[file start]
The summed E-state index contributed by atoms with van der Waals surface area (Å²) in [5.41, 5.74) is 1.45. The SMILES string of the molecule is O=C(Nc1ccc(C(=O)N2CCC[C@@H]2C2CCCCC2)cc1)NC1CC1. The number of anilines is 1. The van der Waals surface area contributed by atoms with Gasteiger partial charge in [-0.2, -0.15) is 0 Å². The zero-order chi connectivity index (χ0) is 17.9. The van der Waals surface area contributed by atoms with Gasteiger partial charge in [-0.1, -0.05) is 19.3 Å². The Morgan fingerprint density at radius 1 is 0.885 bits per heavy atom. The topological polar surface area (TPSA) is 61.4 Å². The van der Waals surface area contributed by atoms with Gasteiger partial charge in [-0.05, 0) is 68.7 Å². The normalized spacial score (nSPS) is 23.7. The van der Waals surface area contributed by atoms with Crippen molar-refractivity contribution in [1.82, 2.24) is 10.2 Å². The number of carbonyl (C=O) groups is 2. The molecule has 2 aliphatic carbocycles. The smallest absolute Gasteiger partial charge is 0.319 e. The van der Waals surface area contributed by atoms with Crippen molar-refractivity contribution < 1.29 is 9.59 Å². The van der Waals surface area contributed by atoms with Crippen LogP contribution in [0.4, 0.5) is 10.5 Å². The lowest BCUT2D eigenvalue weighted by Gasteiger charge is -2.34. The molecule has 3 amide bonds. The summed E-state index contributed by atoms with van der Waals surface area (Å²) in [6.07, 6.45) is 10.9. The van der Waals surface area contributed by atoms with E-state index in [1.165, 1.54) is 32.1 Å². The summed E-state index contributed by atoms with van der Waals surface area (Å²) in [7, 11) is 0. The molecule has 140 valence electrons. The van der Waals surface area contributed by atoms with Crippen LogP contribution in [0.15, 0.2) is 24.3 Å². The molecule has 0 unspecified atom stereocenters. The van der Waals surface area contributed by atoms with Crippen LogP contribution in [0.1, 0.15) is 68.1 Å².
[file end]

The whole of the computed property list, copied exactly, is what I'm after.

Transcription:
The summed E-state index contributed by atoms with van der Waals surface area (Å²) in [5.41, 5.74) is 1.45. The SMILES string of the molecule is O=C(Nc1ccc(C(=O)N2CCC[C@@H]2C2CCCCC2)cc1)NC1CC1. The number of anilines is 1. The van der Waals surface area contributed by atoms with Gasteiger partial charge in [-0.2, -0.15) is 0 Å². The zero-order chi connectivity index (χ0) is 17.9. The van der Waals surface area contributed by atoms with Gasteiger partial charge in [-0.1, -0.05) is 19.3 Å². The Morgan fingerprint density at radius 1 is 0.885 bits per heavy atom. The topological polar surface area (TPSA) is 61.4 Å². The van der Waals surface area contributed by atoms with Gasteiger partial charge in [-0.05, 0) is 68.7 Å². The normalized spacial score (nSPS) is 23.7. The van der Waals surface area contributed by atoms with Crippen molar-refractivity contribution in [1.82, 2.24) is 10.2 Å². The number of carbonyl (C=O) groups is 2. The molecule has 2 aliphatic carbocycles. The smallest absolute Gasteiger partial charge is 0.319 e. The van der Waals surface area contributed by atoms with Crippen molar-refractivity contribution < 1.29 is 9.59 Å². The van der Waals surface area contributed by atoms with Crippen LogP contribution in [0.4, 0.5) is 10.5 Å². The lowest BCUT2D eigenvalue weighted by Gasteiger charge is -2.34. The molecule has 3 amide bonds. The summed E-state index contributed by atoms with van der Waals surface area (Å²) in [6.07, 6.45) is 10.9. The van der Waals surface area contributed by atoms with E-state index in [1.165, 1.54) is 32.1 Å². The summed E-state index contributed by atoms with van der Waals surface area (Å²) in [7, 11) is 0. The molecule has 140 valence electrons. The van der Waals surface area contributed by atoms with Crippen LogP contribution in [0.15, 0.2) is 24.3 Å². The molecule has 0 unspecified atom stereocenters. The van der Waals surface area contributed by atoms with Crippen LogP contribution in [0.1, 0.15) is 68.1 Å².